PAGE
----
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The Future of MVNOs

Strategies to succeed with MVNOs in Latin America


About the authors......................................................................................................... 3 Understanding the global picture ............................................................................. 4 The outlook for MVNOs in Latin America .................................................................. 4 Opportunity for MVNO-led pricing arbitration is low.................................................. 5 Triple play will remain a major MVNO driver ............................................................ 6 Beyond the telecoms MVNO: The retailer, the financial and the youth MVNO....... 7 The MVNO quadrant: Global and regional case studies.............................................. 8 Global MVNO survey .................................................................................................... 10

Informa UK Limited 2012. All rights reserved. The contents of this publication are protected by international copyright laws, database rights and other intellectual property rights. The owner of these rights is Informa UK Limited, our affiliates or other third party licensors. All product and company names and logos contained within or appearing on this publication are the trade marks, service marks or trading names of their respective owners, including Informa UK Limited. This publication may not be:(a) copied or reproduced; or (b) lent, resold, hired out or otherwise circulated in any way or form without the prior permission of Informa UK Limited. Whilst reasonable efforts have been made to ensure that the information and content of this publication was correct as at the date of first publication, neither Informa UK Limited nor any person engaged or employed by Informa UK Limited accepts any liability for any errors, omissions or other inaccuracies. Readers should independently verify any facts and figures as no liability can be accepted in this regard - readers assume full responsibility and risk accordingly for their use of such information and content. Any views and/or opinions expressed in this publication by individual authors or contributors are their personal views and/or opinions and do not necessarily reflect the views and/or opinions of Informa UK Limited.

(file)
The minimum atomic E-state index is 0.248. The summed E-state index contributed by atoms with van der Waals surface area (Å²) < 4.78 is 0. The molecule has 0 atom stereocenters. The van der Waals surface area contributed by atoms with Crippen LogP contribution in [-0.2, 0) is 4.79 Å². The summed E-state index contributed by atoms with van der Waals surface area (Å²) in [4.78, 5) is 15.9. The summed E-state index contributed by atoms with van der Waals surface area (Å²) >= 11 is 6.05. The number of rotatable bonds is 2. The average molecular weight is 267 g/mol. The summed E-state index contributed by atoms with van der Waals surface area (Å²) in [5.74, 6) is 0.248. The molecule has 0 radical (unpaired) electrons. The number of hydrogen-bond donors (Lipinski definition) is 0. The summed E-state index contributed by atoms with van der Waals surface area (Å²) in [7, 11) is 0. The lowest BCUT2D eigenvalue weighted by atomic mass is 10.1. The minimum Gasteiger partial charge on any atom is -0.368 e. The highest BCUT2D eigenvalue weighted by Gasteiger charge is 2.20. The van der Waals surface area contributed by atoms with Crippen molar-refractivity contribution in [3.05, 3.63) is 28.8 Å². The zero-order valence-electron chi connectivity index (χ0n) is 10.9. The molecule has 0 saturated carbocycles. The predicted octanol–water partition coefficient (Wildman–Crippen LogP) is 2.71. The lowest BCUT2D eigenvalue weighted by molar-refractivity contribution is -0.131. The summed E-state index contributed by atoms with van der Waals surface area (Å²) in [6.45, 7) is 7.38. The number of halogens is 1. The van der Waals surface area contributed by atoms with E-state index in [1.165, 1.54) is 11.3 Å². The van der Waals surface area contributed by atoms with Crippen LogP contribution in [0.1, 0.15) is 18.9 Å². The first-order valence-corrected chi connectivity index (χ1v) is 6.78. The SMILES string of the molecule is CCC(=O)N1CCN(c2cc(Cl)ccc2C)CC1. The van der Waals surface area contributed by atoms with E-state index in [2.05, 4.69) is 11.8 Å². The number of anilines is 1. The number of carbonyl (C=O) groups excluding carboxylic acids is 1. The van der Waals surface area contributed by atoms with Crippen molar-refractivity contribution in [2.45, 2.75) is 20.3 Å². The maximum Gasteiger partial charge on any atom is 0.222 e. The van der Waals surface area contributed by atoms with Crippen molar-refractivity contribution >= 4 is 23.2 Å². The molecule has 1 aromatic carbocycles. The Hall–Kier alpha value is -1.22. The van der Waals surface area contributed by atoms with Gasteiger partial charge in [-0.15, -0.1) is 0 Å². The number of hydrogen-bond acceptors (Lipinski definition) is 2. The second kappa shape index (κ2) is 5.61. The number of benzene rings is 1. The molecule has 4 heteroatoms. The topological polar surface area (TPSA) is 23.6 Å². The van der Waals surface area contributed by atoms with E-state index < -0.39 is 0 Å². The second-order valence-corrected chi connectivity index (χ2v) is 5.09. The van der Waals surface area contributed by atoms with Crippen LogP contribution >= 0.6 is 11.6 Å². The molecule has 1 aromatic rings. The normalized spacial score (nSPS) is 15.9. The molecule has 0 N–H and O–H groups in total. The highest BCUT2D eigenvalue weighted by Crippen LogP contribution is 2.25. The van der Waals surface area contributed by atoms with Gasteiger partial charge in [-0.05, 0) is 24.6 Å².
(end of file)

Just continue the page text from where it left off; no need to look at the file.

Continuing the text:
2012 Informa UK Ltd. All rights reserved. www.informatandm.com

About the authors

Dario Talmesio
Principal Analyst

Daniele Tricarico
Senior Analyst

Dario Talmesio, a principal analyst with Informa Telecoms & Media, leads the Mobile Europe team, focusing on market developments and competitive dynamics of the European markets. He advises European mobile operators in key areas of their business including competitive issues, market and marketing positioning, MVNO and retail strategies, new business models, and FMC and FMS strategies. Dario began his analyst career at the Economist Groups Economist Intelligence Unit, where he focused on the energy and telecoms markets in Western European countries. Before joining Informa, he worked for the Yankee Group as an EMEA mobile consumer analyst based in London. Dario holds a degree in Business and Economics from the Universita Cattolica of Milan and an MA in Applied Social and Market Research from the University of Westminster in London. Follow Dario on Twitter @dariotalmesio